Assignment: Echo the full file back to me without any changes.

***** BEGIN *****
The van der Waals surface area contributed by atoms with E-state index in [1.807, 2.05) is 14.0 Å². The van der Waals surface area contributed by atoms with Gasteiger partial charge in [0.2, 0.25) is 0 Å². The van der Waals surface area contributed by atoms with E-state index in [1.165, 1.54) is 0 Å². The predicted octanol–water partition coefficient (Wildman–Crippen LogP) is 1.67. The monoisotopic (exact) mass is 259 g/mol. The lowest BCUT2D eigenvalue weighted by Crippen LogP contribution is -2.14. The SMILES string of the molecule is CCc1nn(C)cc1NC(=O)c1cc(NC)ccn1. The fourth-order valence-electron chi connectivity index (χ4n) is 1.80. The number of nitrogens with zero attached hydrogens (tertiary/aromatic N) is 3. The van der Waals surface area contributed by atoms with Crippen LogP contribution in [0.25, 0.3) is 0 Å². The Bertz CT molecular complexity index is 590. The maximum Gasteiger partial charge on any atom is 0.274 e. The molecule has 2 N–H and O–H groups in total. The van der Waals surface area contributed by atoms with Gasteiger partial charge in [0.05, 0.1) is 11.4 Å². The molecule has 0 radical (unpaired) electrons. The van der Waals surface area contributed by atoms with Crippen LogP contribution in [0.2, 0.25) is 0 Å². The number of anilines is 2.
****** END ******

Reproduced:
The van der Waals surface area contributed by atoms with E-state index in [1.807, 2.05) is 14.0 Å². The van der Waals surface area contributed by atoms with Gasteiger partial charge in [0.2, 0.25) is 0 Å². The van der Waals surface area contributed by atoms with E-state index in [1.165, 1.54) is 0 Å². The predicted octanol–water partition coefficient (Wildman–Crippen LogP) is 1.67. The monoisotopic (exact) mass is 259 g/mol. The lowest BCUT2D eigenvalue weighted by Crippen LogP contribution is -2.14. The SMILES string of the molecule is CCc1nn(C)cc1NC(=O)c1cc(NC)ccn1. The fourth-order valence-electron chi connectivity index (χ4n) is 1.80. The number of nitrogens with zero attached hydrogens (tertiary/aromatic N) is 3. The van der Waals surface area contributed by atoms with Crippen LogP contribution in [0.25, 0.3) is 0 Å². The Bertz CT molecular complexity index is 590. The maximum Gasteiger partial charge on any atom is 0.274 e. The molecule has 2 N–H and O–H groups in total. The van der Waals surface area contributed by atoms with Gasteiger partial charge in [0.05, 0.1) is 11.4 Å². The molecule has 0 radical (unpaired) electrons. The van der Waals surface area contributed by atoms with Crippen LogP contribution in [0.2, 0.25) is 0 Å². The number of anilines is 2.